Designers Illustrated Magazine

In recent years, landscape design has been split into two professions: one made up of landscape architects who draft designs that contractors build; the other made up of designers who draft and build a landscape projects themselves. The second profession is becoming more popular, but the problem is always to find someone equally skilled at both designing and building. David Kato is one of the local masters of both design and build. He has won numerous statewide and local awards for his elaborate residential gardens that incorporate not only a rich mixture of horticulture, but also water features, and steel or rock sculptures. Unlike many designers who insist on leaving their "signature", Mr. Kato takes great joy in bringing the client’s ideas to bloom as well.

The son of a well-known peninsula horticulturist, Mr. Kato grew up in the world of green houses and garden centers. He later studied landscape architecture at UC Berkeley Extension Program and began his design/build, Katoscapes, Inc. in 1983. Over the years he has acquired an extra ordinary collection of Japanese maples which are trained exclusively for his clients.

His business provides a complete range of services, including maintenance. Specific areas of expertise include propagation, irrigation, drainage, planting, carpentry, masonry, and water features.

"The real advantage of our design/build firm" says Mr. Kato" is that we can fine tune as we go. Flexibility is key. Remember that roughly 80% of a garden is decided on the drafting board, but the other 20% must be worked out during the course of the project. Traditionally, to resolve problems meant going back to the architect for redesign, which meant time and money lost. By having designer and builder in one, those problems can be worked out on the spot, right away."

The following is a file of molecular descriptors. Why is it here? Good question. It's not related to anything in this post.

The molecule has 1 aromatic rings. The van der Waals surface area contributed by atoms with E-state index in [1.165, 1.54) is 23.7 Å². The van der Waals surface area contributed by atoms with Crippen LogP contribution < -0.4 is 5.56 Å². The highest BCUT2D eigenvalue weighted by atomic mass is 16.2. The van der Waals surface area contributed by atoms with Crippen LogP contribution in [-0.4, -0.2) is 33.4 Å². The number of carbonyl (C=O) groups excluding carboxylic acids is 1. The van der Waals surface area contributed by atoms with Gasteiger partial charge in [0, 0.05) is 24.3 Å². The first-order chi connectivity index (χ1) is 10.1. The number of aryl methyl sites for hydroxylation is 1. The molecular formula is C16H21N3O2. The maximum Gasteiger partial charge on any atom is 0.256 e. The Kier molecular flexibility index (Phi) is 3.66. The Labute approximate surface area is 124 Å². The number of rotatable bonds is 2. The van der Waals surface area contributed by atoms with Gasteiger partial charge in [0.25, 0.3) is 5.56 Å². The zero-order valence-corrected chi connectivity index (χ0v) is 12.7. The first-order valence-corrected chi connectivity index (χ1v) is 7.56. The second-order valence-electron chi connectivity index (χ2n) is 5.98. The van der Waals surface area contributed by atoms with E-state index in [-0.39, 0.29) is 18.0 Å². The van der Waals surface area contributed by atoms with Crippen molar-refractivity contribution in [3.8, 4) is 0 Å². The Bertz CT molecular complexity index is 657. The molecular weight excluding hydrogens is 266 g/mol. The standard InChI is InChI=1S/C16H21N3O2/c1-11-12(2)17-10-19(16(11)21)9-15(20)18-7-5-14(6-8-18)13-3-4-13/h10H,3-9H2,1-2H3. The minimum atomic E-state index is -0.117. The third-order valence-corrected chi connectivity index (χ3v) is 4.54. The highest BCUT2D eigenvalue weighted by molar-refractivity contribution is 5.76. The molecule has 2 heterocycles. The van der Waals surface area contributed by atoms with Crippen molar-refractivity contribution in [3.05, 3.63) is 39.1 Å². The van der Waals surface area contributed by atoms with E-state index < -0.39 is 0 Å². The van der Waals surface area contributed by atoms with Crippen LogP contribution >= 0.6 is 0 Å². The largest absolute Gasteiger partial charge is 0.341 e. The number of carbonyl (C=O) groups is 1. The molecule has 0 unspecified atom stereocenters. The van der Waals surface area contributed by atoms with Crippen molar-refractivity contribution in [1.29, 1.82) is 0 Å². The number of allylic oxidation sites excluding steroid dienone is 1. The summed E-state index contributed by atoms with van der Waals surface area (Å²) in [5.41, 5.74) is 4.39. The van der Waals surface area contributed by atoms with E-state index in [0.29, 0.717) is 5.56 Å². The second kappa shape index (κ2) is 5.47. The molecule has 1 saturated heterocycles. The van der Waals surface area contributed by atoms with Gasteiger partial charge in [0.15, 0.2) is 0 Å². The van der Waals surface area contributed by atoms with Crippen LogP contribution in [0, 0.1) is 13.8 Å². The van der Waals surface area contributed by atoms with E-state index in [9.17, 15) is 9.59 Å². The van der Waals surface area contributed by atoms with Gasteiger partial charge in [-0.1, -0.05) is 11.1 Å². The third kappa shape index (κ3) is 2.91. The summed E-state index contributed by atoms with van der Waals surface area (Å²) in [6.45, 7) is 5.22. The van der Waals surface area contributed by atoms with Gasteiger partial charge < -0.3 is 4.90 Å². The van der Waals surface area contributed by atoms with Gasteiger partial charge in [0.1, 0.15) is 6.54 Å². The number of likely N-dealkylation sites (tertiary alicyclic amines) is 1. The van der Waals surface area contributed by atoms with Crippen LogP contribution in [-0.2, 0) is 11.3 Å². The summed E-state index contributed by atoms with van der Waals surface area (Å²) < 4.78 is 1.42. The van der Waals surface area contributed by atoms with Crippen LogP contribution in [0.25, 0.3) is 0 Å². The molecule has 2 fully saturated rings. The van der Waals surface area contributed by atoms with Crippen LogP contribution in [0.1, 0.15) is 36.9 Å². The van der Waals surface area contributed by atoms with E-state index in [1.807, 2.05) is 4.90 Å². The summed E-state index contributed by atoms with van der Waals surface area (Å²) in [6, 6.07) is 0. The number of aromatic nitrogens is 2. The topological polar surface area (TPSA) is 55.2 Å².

One of Kato’s clients, Irene Watson, has this to say: "David is highly creative, and a pleasure to work with. He is very relaxed. A few years ago he created a remarkable garden for us, which was a measure of his talent because we live on a hill. We didn’t want formality and he created something that it natural, soft, full of color, but refined and elegant. It’s also low maintenance."

"My persona l goal" says Kato "is to create a level of fine art in the garden. Of course, there is a much greater possibility. The garden should include layers of texture, color, and sound. It should evolve and it should provide those who come to it a true refuge where one can transcend everyday life, find tranquility, and when possible encourage the mind to take a journey this is all possible through the very careful arrangement on natural and man made elements.

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